Ensuring that Indigenous people are consulted throughout the research endeavor was a primary message of the series, she said.
“Records are scattered all over,” she told CNS. “Many congregations and dioceses don’t know they have them. We don’t want to dump hundreds of thousands of paper records on a (Native American) nation. It’s important to ask the Native communities what they want to do with them.”
Cussen Anglada is working with Veronica Buchanan, executive secretary of the Archivists for Congregations of Women Religious and a member of AHP’s Archives Subcommittee, to secure grant funding to complete the assembly of a list of Catholic boarding schools and burial grounds.
Buchanan said the funding being sought from the National Historical Publications and Records Commission would be used to publish in late 2024 a list of schools, their geographic and diocesan locations, the affiliated religious communities, and other information to help Native Americans connect and know to where long-ago family members were taken.
“It will be as comprehensive as possible,” she said, expecting that as many as 1,000 more schools will be identified as the research by various organizations continues.
In addition, the archivists’ group has developed a resource guide for religious congregations. It outlines the role of archives in truth and healing, steps congregations can take to initiate their own review of records and how to balance access to records and confidentiality.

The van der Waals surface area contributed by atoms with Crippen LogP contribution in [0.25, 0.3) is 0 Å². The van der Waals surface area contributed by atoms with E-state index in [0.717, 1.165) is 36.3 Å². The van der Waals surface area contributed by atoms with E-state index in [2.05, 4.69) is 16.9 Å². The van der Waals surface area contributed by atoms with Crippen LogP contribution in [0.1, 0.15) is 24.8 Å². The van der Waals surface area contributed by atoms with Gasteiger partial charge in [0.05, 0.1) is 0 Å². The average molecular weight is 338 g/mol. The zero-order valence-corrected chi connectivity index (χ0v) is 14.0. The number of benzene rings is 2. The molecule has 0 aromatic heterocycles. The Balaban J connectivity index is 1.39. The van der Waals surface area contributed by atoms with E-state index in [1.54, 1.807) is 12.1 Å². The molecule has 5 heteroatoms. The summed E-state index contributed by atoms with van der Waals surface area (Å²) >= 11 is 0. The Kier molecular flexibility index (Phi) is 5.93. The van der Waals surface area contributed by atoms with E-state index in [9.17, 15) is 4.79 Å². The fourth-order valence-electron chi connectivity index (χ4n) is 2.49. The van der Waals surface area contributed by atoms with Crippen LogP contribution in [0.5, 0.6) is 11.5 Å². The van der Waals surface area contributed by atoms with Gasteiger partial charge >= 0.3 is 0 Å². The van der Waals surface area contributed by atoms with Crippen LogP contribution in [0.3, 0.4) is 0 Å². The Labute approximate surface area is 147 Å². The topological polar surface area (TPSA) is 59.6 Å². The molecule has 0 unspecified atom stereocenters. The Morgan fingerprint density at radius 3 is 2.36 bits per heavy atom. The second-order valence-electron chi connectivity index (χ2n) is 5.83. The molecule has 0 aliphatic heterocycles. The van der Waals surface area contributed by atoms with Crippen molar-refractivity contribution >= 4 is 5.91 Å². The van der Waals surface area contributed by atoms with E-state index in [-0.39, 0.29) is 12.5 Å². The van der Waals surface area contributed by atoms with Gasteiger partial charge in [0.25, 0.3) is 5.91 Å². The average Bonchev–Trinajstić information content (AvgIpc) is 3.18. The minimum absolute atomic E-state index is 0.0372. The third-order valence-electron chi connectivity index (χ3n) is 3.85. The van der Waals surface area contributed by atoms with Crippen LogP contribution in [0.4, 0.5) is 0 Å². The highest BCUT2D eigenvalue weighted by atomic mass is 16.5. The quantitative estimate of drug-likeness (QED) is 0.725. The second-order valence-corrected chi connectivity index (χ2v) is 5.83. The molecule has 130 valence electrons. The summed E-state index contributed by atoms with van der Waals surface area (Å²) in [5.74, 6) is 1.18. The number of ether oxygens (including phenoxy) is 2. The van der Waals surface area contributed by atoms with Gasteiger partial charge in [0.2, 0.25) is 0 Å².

The AHP is sponsoring a webinar June 6 in partnership with the Canadian Conference of Catholic Bishops. The event will feature a conversation with Archbishop Donald Bolen of Regina, Saskatchewan, and members of the Indigenous delegation that met with Pope Francis at the Vatican in March. Black Elk in Pine Ridge will facilitate the conversation.
The Canadian Catholic Church is on its own path to reconciliation and healing alongside Indigenous people since the identification of burial sites near residential schools in British Columbia and elsewhere in 2021.
Black Elk said such conversations are important for the Catholic Church as it seeks to reconcile with its mistreatment of Native peoples.
“The Catholic Church has a great deal of work it needs to continue to do to atone for its historic involvement of the harmful process of colonization of Native peoples,” he told CNS.
“For people who are victims, victims need to heal. That’s their path to take,” Black Elk said. “Healing also needs to happen for perpetrators of historic harm. That’s where it gets complicated. Yes, many of the people today in this situation aren’t the people who committed the atrocities in years past, nor have the direct burden.
“But we have this need as an institution to heal ourselves and be what our faith actually calls us to be all the time. Healing has to happen for the church and non-Indigenous people who carry the history as descendants.”
He also called for non-Indigenous people to be “open to learning what the experience was of other people.”
“It’s not a hard task. It’s one we can’t be closed to. If we’re closed to the experience of the people then we’re closed to God.”